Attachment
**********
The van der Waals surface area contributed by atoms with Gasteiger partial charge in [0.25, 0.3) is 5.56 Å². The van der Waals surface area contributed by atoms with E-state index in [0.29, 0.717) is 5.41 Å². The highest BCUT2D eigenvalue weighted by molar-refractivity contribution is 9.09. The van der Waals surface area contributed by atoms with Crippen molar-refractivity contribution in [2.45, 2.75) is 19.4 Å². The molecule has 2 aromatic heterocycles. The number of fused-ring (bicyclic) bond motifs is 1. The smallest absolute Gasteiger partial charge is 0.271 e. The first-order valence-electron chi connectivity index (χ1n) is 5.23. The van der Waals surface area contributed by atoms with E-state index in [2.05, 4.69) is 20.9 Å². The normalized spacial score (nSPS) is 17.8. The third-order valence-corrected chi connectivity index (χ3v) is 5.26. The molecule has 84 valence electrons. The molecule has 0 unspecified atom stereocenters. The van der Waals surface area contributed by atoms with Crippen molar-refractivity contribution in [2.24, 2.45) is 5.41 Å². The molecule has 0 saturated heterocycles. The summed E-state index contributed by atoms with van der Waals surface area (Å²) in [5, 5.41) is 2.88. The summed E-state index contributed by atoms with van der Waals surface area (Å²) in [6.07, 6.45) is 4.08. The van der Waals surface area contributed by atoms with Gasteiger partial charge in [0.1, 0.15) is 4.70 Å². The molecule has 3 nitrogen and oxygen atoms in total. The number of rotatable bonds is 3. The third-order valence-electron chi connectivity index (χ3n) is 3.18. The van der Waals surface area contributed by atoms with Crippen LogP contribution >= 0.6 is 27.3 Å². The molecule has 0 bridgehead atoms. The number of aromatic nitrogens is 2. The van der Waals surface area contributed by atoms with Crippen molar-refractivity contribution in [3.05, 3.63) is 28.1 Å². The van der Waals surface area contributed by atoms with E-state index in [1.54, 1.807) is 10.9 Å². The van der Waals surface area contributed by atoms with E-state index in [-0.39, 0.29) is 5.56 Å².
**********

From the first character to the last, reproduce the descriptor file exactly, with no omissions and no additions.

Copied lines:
The van der Waals surface area contributed by atoms with Gasteiger partial charge in [0.25, 0.3) is 5.56 Å². The van der Waals surface area contributed by atoms with E-state index in [0.29, 0.717) is 5.41 Å². The highest BCUT2D eigenvalue weighted by molar-refractivity contribution is 9.09. The van der Waals surface area contributed by atoms with Crippen molar-refractivity contribution in [2.45, 2.75) is 19.4 Å². The molecule has 2 aromatic heterocycles. The number of fused-ring (bicyclic) bond motifs is 1. The smallest absolute Gasteiger partial charge is 0.271 e. The first-order valence-electron chi connectivity index (χ1n) is 5.23. The van der Waals surface area contributed by atoms with E-state index in [2.05, 4.69) is 20.9 Å². The normalized spacial score (nSPS) is 17.8. The third-order valence-corrected chi connectivity index (χ3v) is 5.26. The molecule has 84 valence electrons. The molecule has 0 unspecified atom stereocenters. The van der Waals surface area contributed by atoms with Crippen molar-refractivity contribution in [2.24, 2.45) is 5.41 Å². The molecule has 0 saturated heterocycles. The summed E-state index contributed by atoms with van der Waals surface area (Å²) in [5, 5.41) is 2.88. The summed E-state index contributed by atoms with van der Waals surface area (Å²) in [6.07, 6.45) is 4.08. The van der Waals surface area contributed by atoms with Gasteiger partial charge in [0.1, 0.15) is 4.70 Å². The molecule has 3 nitrogen and oxygen atoms in total. The number of rotatable bonds is 3. The third-order valence-electron chi connectivity index (χ3n) is 3.18. The van der Waals surface area contributed by atoms with Crippen LogP contribution >= 0.6 is 27.3 Å². The molecule has 0 bridgehead atoms. The number of aromatic nitrogens is 2. The van der Waals surface area contributed by atoms with Crippen molar-refractivity contribution in [3.05, 3.63) is 28.1 Å². The van der Waals surface area contributed by atoms with E-state index in [1.54, 1.807) is 10.9 Å². The van der Waals surface area contributed by atoms with E-state index in [-0.39, 0.29) is 5.56 Å².